Democracy is not a perfect system and power politics will often produce nonsensical compromises. For example, dull and unexciting Brussels was chosen as the EU capital a long time ago, because Paris and Bonn were outc of the question. As a concession, France was given the European Parliament headquarters in Strasbourg. That’s why MEPs go there once a month for their plenary session.
The Strasbourg shuttle makes no sense either in climate or financial terms. But this absurdity was intended to stop an even greater one, a great European war, from happening again. When asked by a journalist about the cost of the shuttle, Czech President Václav Havel’s counter-question summed things up rather well: “How much does one minute of peace cost?”
We should consider the price tag of democracy, because autocrats do not hesitate to spend their resources to weaken democracies.
According to international democracy reports, authoritarianism is spreading and strengthening its grip at such pace that Havel’s question seems once again on point. We should consider the price tag of democracy, because autocrats do not hesitate to spend their resources to weaken democracies.
Some estimate that the Kremlin spends up to EUR 1.5 billion a year for spreading international disinformation and propaganda. According to the British newspaper The Guardian, China even outspends Russia.
According to Philip N. Howard, a researcher specialised in digital propaganda, manipulation especially on social media, has grown into a global billion-dollar business. An increasing number of interests, from state actors to political parties, are spending money on psychological operations and other manipulation of the public opinion on social media. The best methods have become export products. According to information published by the US-based Freedom House in 2019, online manipulation had been detected in over 20 countries – and the increase is expected to continue.
How to harness the power of technology and data to reform democracy?
As the arms race intensifies, it is crucial to consider how democracies will cope in this increasingly global competition. One way forward is to invest in the development and deployment of democracy technologies. They are needed both to defend against threats and to make democracy more attractive.
Democracy technology (also known as DemTech or Civic Tech) is an umbrella term for a range of services that enable people to directly participate in decision-making processes, for instance by voting, submitting initiatives and participating in debates. Unlike social media, these technologies have also been designed precisely for this purpose.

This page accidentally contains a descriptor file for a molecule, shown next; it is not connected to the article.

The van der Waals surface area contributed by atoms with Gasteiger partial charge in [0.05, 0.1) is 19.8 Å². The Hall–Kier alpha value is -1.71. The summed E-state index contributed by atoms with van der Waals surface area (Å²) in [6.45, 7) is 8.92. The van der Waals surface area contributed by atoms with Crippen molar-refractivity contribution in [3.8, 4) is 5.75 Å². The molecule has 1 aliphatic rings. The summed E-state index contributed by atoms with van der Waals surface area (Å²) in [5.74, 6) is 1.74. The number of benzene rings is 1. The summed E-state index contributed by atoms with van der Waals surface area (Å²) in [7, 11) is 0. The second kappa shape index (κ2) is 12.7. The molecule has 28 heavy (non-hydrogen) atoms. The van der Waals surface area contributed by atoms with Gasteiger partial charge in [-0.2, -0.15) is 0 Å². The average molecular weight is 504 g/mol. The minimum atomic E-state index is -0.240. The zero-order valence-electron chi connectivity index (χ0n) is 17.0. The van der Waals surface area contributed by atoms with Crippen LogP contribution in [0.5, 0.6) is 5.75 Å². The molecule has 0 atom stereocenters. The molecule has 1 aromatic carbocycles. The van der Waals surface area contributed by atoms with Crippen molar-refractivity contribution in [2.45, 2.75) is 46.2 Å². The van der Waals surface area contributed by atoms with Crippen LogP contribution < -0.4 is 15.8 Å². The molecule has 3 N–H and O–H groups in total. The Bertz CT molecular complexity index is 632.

Democracy technologies are evolving at a blistering pace and they are also increasingly provided by for-profit companies. According to a recent report, the market for various participatory platforms and online voting apps is expected to grow by several hundred million euros over the next five years. The figures are only indicative, but it is easy to forecast growth as various forms of direct participation are spreading rapidly around Europe. In France alone, participatory budgeting is being carried out in more than 150 municipalities.
There is an ever-increasing demand for these services. As many as four out five Europeans would like to be more involved in decision-making more than they currently do if it were only easier.
The world’s biggest platform companies have shown how much power technology and data can have over how we interact with each other, how information circulates in our society and how we express our emotions on various topics.
For now, businesses that achieve the highest profits and greatest impact in leveraging data mostly focus on capturing our attention, advertising and different ways of targeting it. This is exemplified by the world’s main platform giants’ dominant market positions and billion-euro profits.
Social media, and the internet in general, has not turned out to ‘naturally’ be the democratic force it was thought to be. As a result, using technology for developing democracy and our societies has fallen by the wayside.
Europe is well positioned to become a pioneer and trailblazer in democracy technology.
Europe is well positioned to become a pioneer and trailblazer in democracy technology. The GDPR and other technology and data regulations provide a solid foundation for building ethical services that ensure transparency and privacy. Moreover, our continent remains the most democratic in the world.
Leadership will not be achieved without investment. What’s needed now is for decision-makers to boldly rethink their power from a new perspective, to make room for experimentation and ensure sufficient resources to exploit new technologies. As the state of democracy continues to decline globally, securing sufficient resources for reforming democracy and maintaining its prerequisites should be seen more clearly as an investment in the future. Ideally, that investment could pay dividends economically in the form of new growth companies, innovations and stable investment-attractive societies.
Right now, startups and other companies need the social acumen to recognise a growing market and the chance to not only create business but also reform and defend democracy in the process.
Sitra’s Digital Power and Democracy project is a partner of the MyData Global event from 31 May–1 June 2023. The main theme of the event is digital power – the impact that digitalisation has on social power relations, individual self-determination and democracy. Find out more about our event programme here.